Lucca and Carrara
On the way to Livorno to embark our ship, we stopped by at Lucca and Carrara. Lucca is perhaps the best preserved medieval town in Tuscany, completely surrounded by its 17th-century city walls. Its narrow streets lead to the site of a Roman amphitheater, where thousands used to watch gladiators 2,000 years ago. Unfortunately, no time to visit the home of Puccini, one of Joe’s beloved composers, who was born here. But there is always time for another delicious lunch with local fare.
Next stop was the Carrara marble quarries. The city is world-renowned for its exquisite white marble, used in Roman monuments and by Renaissance artists like Michelangelo. The underground ride into the mine was illuminating, though a bit ghostly. That night, we were bussed to the busy port of Livorno, where we boarded our little ship, the Arathusa. With 50 passengers and 25 crew members, the small ship could directly reach hidden harbors inaccessible to larger liners. She was to be our home for the next seven nights. To make the first night more memorable, we were treated to the captain’s welcome dinner, followed by an excellent performance by a talented duo of Italian musicians.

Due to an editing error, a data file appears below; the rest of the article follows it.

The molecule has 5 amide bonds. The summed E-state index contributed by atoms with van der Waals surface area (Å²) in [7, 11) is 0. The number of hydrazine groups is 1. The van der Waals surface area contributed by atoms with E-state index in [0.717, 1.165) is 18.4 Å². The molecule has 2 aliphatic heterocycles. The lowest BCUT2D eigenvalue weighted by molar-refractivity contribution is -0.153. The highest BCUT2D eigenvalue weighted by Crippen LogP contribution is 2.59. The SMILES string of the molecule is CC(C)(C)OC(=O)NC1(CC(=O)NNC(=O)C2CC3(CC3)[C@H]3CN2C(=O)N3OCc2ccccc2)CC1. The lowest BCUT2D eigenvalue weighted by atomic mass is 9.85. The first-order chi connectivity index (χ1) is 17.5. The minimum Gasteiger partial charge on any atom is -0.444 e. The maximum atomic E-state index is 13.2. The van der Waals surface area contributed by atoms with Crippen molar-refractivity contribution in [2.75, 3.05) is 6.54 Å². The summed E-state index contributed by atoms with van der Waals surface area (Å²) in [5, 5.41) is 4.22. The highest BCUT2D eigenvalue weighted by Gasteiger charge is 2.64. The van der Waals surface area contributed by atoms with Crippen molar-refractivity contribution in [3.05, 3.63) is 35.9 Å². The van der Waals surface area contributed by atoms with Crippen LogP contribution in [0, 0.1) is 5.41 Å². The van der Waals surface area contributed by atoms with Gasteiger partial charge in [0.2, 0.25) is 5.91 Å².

While the Mediterranean is a small inland sea on the world map, its fury is legendary. On our first night to the island of Elba, we were “treated” to its power. The giant waves sent everything aboard flying across the dining hall and each cabin. At the captain’s urging we retired to our cabins, praying to survive. In the morning the crew faced a monumental cleanup task.
On the following nights the sea — and the passengers’ stomachs — settled down enough so that we could again enjoy the journey. Elba has been well known since Napoleon was exiled to this island 200 years ago. Derisively made the Emperor of Elba, he introduced lasting changes to the local way of life, until he managed to escape. We were treated to a great lunch by a local family, while our hostess described life on the island as isolated in the winter and too crowded during the vacation season.